The other answers hit on some good points, but they are not all 100% correct. If they advertise fiber to the home then they must actually be running fiber to your property. They can convert it to copper at that point, but if they don't get the fiber to your property then they can't be calling it "Fiber to the Home".
What originally caused phone lines to be slow for data communications was the low pass filter that was placed on the phone line. zebonaut is correct in his definition of channel capacity. It has been awhile since I have messed with that stuff, but I believe the low pass filter was set around 8 KHz.
DSL then came around and took advantage of the fact that the phone companies had physical access to the lines before the low pass filter. This meant that they could use frequencies that voice traffic didn't exist in but that the copper could transmit. There was still low pass filters put in place for voice traffic so that you wouldn't here high pitched noise on your phone call or have any aliasing problems.
DSL was limited in speeds based off of the S/N portion of zebonaut's channel capacity formula. The longer the wire was the worse SNR you would get. As time as gone on phone companies have continually shortened the copper loop and replaced old copper with fiber. As this has happened DSL speeds have been able to increase.
It has gotten to the extent in many areas that there is fiber almost all of the way to the house. This as made it so that the cost to get fiber all of the way the property is actually rather reasonable. This also provides the ability to advertise "Fiber to the Home" and like I said earlier they can't call it that unless it actually is that.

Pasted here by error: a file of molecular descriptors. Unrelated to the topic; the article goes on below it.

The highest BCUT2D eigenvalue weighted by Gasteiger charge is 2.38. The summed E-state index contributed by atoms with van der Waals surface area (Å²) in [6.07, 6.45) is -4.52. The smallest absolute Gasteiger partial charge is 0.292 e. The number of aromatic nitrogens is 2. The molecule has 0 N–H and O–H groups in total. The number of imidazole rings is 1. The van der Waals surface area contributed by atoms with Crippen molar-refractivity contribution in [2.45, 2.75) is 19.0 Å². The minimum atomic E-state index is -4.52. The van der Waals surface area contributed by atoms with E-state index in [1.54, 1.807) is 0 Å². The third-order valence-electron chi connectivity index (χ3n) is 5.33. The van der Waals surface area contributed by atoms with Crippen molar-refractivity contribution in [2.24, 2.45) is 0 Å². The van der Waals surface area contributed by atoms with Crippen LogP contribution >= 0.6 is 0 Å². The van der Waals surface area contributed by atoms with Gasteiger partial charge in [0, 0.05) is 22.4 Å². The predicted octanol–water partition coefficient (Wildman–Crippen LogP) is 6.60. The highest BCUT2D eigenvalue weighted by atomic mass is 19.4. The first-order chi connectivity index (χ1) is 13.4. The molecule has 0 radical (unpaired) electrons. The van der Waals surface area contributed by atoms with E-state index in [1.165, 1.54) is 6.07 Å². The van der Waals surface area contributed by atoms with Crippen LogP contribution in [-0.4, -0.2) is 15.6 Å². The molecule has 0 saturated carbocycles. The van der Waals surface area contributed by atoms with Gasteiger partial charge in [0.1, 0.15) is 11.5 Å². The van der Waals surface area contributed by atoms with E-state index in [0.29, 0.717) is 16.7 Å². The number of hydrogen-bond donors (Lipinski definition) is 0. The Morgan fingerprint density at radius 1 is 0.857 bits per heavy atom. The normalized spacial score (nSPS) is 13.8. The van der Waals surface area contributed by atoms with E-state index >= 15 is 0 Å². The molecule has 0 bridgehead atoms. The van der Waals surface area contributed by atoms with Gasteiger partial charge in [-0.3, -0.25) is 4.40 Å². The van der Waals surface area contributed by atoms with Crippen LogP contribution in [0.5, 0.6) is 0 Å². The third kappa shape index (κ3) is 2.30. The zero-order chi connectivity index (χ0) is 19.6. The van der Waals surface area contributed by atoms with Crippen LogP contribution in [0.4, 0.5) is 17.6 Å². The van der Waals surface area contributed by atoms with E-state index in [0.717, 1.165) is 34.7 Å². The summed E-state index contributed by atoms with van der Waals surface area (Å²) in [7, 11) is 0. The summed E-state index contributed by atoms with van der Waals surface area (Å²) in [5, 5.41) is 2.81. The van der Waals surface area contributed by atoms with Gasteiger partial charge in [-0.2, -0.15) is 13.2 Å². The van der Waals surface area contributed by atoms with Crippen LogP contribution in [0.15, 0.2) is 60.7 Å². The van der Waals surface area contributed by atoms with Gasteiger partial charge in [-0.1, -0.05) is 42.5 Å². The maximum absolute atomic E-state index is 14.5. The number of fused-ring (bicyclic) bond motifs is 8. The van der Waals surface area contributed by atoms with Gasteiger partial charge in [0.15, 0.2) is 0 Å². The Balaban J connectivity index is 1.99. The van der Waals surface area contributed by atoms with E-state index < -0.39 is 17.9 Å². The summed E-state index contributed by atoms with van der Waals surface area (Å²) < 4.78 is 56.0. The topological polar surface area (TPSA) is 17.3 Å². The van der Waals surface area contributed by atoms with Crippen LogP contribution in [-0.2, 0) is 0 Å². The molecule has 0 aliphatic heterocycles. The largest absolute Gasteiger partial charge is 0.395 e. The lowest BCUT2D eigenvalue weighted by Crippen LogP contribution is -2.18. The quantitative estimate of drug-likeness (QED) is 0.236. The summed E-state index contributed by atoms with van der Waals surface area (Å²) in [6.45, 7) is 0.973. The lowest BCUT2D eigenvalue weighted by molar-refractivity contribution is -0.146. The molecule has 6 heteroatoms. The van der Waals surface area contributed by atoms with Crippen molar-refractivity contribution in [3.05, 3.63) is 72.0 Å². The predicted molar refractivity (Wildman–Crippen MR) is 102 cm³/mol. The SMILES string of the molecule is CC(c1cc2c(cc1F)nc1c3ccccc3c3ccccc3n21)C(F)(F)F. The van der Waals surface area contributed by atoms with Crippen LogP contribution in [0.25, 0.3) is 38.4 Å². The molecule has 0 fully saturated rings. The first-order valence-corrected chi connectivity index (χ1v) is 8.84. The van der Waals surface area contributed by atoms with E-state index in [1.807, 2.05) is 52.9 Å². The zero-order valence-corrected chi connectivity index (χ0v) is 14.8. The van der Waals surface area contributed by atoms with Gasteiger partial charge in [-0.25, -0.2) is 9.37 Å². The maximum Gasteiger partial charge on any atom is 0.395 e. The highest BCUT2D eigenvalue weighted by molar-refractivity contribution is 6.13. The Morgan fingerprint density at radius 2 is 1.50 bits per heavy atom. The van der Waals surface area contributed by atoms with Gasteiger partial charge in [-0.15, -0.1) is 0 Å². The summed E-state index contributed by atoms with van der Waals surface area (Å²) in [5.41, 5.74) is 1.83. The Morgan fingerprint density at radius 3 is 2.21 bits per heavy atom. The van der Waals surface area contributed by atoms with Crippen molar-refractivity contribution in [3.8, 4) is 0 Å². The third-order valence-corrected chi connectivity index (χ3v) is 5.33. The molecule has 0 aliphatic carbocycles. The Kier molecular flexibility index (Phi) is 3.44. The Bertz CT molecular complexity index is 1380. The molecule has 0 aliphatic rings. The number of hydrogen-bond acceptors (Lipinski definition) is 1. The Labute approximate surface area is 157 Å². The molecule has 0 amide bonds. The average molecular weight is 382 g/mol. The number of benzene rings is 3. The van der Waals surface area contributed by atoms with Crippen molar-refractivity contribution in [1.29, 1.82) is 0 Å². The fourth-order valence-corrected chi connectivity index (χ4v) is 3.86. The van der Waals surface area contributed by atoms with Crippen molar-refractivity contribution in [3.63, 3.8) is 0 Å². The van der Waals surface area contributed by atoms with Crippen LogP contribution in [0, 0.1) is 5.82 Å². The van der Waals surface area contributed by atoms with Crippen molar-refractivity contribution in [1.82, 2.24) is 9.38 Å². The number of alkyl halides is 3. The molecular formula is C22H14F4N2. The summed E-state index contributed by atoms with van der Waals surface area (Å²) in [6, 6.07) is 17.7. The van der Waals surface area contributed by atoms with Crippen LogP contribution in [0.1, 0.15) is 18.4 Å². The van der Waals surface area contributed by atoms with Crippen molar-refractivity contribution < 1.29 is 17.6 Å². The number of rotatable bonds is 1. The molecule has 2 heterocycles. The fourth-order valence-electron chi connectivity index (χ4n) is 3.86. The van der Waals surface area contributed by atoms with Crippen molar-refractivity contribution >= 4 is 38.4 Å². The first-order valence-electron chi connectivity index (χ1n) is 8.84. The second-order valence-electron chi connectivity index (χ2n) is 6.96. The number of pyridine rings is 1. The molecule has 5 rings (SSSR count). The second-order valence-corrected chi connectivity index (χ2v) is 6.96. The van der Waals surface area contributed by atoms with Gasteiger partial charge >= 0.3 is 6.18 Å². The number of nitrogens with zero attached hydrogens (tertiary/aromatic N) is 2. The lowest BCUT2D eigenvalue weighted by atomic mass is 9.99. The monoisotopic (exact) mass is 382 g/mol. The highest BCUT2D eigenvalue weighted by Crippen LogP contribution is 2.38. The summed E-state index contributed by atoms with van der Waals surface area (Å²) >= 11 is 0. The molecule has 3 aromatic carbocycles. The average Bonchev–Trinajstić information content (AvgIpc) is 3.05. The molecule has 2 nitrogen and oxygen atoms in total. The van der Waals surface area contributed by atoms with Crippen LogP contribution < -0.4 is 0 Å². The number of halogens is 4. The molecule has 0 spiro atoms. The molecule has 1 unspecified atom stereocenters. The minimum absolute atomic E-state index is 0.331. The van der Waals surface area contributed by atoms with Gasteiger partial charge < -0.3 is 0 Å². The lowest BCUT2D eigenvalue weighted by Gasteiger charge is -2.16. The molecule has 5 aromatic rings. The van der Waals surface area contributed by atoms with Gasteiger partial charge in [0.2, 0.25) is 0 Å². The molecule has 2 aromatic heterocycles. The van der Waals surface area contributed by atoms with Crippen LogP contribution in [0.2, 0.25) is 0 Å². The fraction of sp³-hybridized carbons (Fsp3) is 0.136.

One example of a situation of not having "Fiber to the Home" is AT&T's U-verse. In many cases they actually do have fiber to the home, but because they don't have that everywhere they don't advertise "Fiber to the Home", but rather they advertise "fiber optic technology and computer networking".
Fiber versus Copper
One of the big reasons we use fiber instead of copper is how much noise copper can pick up where as fiber picks up almost no noise. This makes the SNR very good which allows for much higher data rates.
By getting fiber all of the way to the property, the length of copper needed is minimized as well as there are no neighboring copper lines that can cross talk into your line.
So basically, the less copper you have the higher the data rate you can get.